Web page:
Today, out of curiosity, I typed in “patron saint of adoptees.,” and Martyr William of Rochester aka William of Perth popped up on my screen. As befits our patron saint, there is no written documentation of his canonization.
To add insult to injury, our patron saint is not even one of us He is an adopter.
According to Nova legenda. William was born in Perth. Scotland probably in the middle or late middle 1100s, He was neither rich nor powerful. As a youth, he enjoyed a “somewhat wild life,” (Don’t most male saints?) Only by bad luck and at the hand of a bad bastard, did this nobody become our saint.
After quitting his walk on the wild side, William turned his face to God. He took up the occupation of baker. and tithed 10% of his production to the poor. One morning on his way to Mass, William discovered an abandoned child at the church entrance. He adopted the boy and named him ” Cockermay Doucri” or “David the Foundling,” and taught him the baking trade. In 1201 William, deciding to fulfill an earlier vow to visit Holy Places, received a consecrated wallet and staff and hit the road, taking David with him. Ungrateful Cockermay Doucri, however, had different plans.
They stayed three days at Rochester, and purposed to proceed next day to Canterbury, but instead David wilfully misled his benefactor and, with robbery in view, felled him with a blow on the head and cut his throat.
Later a half-naked “madwoman” wandering the countryside, found William’s body. She plaited a wreath of honeysuckle and placed it around his head, Transfering the wreath to her own head then, her madness immediately ceased. A miracle was born. Later intercessory miracles were also reported. An immediate fan favorite, William was for all intents and purposes canonized by the people years before Rome got around to it.
Upon learning of the miracle of the madwoman, church authorities buried William at Rochester Cathedral. The sites of his murder and his burial soon became a lucrative cult–a destination on the pilgrim circuit that created a large stream of income for trades, hostels, and the cathedral–enough to rebuild old parts of the church. Thousands came each year to venerate William Next to Canterbury’s shrine to Thomas a Becket , it was the most-visited holy place in England. William was officially canonized in 1256 under the guidance of the Bishop of Rochester and Pope Alexander V probably more for his fundraising skills that miracles.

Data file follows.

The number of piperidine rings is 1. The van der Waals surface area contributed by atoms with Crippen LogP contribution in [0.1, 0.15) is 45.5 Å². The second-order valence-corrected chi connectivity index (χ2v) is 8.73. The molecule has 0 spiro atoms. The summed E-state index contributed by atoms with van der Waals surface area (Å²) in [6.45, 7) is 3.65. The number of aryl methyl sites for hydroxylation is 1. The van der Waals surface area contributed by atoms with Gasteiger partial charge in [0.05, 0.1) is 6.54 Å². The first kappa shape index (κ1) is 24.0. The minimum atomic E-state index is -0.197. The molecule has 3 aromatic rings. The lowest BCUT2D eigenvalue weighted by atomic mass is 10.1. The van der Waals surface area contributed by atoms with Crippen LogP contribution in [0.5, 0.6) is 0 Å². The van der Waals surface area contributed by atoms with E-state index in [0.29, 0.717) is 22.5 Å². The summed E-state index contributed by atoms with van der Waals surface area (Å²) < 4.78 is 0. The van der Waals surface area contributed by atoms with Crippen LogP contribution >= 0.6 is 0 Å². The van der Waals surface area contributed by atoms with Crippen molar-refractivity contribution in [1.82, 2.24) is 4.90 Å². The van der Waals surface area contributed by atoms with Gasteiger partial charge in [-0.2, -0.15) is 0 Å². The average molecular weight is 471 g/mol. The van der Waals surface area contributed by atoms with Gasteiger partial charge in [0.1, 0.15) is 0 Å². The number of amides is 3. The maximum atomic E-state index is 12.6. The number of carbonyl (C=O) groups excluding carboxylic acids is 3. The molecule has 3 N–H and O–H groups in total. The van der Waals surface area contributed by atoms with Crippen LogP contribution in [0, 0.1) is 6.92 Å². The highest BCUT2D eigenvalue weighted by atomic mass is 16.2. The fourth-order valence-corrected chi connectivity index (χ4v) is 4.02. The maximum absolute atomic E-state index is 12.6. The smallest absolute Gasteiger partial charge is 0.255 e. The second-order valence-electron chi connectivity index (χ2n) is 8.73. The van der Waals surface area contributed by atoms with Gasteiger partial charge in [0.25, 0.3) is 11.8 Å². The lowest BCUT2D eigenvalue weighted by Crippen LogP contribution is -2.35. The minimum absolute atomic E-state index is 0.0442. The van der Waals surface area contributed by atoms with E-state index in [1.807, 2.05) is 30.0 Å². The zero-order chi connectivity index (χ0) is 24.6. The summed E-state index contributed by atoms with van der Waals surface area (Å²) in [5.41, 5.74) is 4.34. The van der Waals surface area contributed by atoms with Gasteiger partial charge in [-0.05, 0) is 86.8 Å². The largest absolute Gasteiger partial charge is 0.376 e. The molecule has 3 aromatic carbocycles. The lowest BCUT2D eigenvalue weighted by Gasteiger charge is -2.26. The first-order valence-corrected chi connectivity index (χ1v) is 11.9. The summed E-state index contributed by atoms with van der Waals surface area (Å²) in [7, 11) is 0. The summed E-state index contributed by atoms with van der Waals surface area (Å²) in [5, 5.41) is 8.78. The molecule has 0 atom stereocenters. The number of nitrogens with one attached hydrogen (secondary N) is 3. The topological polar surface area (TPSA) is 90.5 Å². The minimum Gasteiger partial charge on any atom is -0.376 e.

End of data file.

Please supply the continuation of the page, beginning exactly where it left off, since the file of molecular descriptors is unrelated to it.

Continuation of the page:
William’s Feast Day is April 23. Perhaps we should rename it Ungrateful Bastard Day.
I haven’t done a deep search for reasons William was named Patron Saint of Adoptees.His claim to sainthood is limited to being murdered by one, so the designation is really perverse. Using this rationale the Russian Orthodox canonization of the Bolshevik-murdered Romanovs means that the family is the Patron Saint of Communists..
Cockermay Doucri, has fallen into the memory hole, and his fate is unknown. Clearly he was not interested in religious tourism, baking for the poor, or a no/low pay apprenticeship. Perhaps abuse was involved. Perhaps he was just not a nice person. He does, however, live on as the spirit of the crazy ax-killer adoptee, making him the Parton Saint of Ungrateful Adoptees. Happy NAAM2019 Dave!
You can read the “official” story of William’s shrine at the Catholic Encyclopedia page. Medway Memories, and Catholic Herald. contain an overview of the commercial shenanigans of the William of Rochester Cult.
Of course, the irony of an adopter –not an adoptee–being named the patron saint of adoptees is hardly lost to us– especially during NAAM2019. It’s always about them! Certainly some other saint –an adoptee–is more appropriate, Actually, I have a nominee, but will write about him later.